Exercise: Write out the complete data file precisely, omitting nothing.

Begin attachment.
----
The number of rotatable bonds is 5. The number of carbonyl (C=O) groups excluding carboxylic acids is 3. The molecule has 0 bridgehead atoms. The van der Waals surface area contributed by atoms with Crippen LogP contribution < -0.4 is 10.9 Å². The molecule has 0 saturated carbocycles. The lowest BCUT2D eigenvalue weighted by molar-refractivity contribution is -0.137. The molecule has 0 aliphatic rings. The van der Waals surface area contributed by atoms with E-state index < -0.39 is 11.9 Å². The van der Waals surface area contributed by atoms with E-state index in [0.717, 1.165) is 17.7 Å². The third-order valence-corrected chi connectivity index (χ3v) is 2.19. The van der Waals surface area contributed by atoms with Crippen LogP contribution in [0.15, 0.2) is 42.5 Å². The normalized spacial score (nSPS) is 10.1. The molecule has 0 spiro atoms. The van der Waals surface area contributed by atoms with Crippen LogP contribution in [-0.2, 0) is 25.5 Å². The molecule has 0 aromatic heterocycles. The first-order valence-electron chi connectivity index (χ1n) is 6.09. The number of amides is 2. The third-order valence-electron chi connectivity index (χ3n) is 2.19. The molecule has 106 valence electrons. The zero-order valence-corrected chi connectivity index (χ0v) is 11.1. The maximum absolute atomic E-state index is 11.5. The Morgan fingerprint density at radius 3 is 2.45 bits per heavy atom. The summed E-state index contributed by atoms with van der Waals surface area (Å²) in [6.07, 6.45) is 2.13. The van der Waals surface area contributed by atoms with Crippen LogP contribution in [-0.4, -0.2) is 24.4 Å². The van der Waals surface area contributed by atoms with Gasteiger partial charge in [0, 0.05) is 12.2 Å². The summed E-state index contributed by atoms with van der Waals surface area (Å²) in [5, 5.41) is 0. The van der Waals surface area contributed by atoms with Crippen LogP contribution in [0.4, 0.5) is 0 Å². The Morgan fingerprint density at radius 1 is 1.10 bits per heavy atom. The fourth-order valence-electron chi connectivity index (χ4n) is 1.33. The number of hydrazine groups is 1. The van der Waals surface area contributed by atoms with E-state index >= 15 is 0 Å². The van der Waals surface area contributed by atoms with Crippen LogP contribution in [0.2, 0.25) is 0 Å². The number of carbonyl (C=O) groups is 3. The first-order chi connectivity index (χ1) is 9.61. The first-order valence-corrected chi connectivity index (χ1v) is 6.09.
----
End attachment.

The number of rotatable bonds is 5. The number of carbonyl (C=O) groups excluding carboxylic acids is 3. The molecule has 0 bridgehead atoms. The van der Waals surface area contributed by atoms with Crippen LogP contribution < -0.4 is 10.9 Å². The molecule has 0 saturated carbocycles. The lowest BCUT2D eigenvalue weighted by molar-refractivity contribution is -0.137. The molecule has 0 aliphatic rings. The van der Waals surface area contributed by atoms with E-state index < -0.39 is 11.9 Å². The van der Waals surface area contributed by atoms with E-state index in [0.717, 1.165) is 17.7 Å². The third-order valence-corrected chi connectivity index (χ3v) is 2.19. The van der Waals surface area contributed by atoms with Crippen LogP contribution in [0.15, 0.2) is 42.5 Å². The normalized spacial score (nSPS) is 10.1. The molecule has 0 spiro atoms. The van der Waals surface area contributed by atoms with Crippen LogP contribution in [-0.2, 0) is 25.5 Å². The molecule has 0 aromatic heterocycles. The first-order valence-electron chi connectivity index (χ1n) is 6.09. The number of amides is 2. The third-order valence-electron chi connectivity index (χ3n) is 2.19. The molecule has 106 valence electrons. The zero-order valence-corrected chi connectivity index (χ0v) is 11.1. The maximum absolute atomic E-state index is 11.5. The Morgan fingerprint density at radius 3 is 2.45 bits per heavy atom. The summed E-state index contributed by atoms with van der Waals surface area (Å²) in [6.07, 6.45) is 2.13. The van der Waals surface area contributed by atoms with Crippen LogP contribution in [-0.4, -0.2) is 24.4 Å². The van der Waals surface area contributed by atoms with Gasteiger partial charge in [0, 0.05) is 12.2 Å². The summed E-state index contributed by atoms with van der Waals surface area (Å²) in [5, 5.41) is 0. The van der Waals surface area contributed by atoms with Crippen LogP contribution in [0.4, 0.5) is 0 Å². The Morgan fingerprint density at radius 1 is 1.10 bits per heavy atom. The fourth-order valence-electron chi connectivity index (χ4n) is 1.33. The number of hydrazine groups is 1. The van der Waals surface area contributed by atoms with E-state index >= 15 is 0 Å². The van der Waals surface area contributed by atoms with Crippen LogP contribution in [0.2, 0.25) is 0 Å². The number of carbonyl (C=O) groups is 3. The first-order chi connectivity index (χ1) is 9.61. The first-order valence-corrected chi connectivity index (χ1v) is 6.09.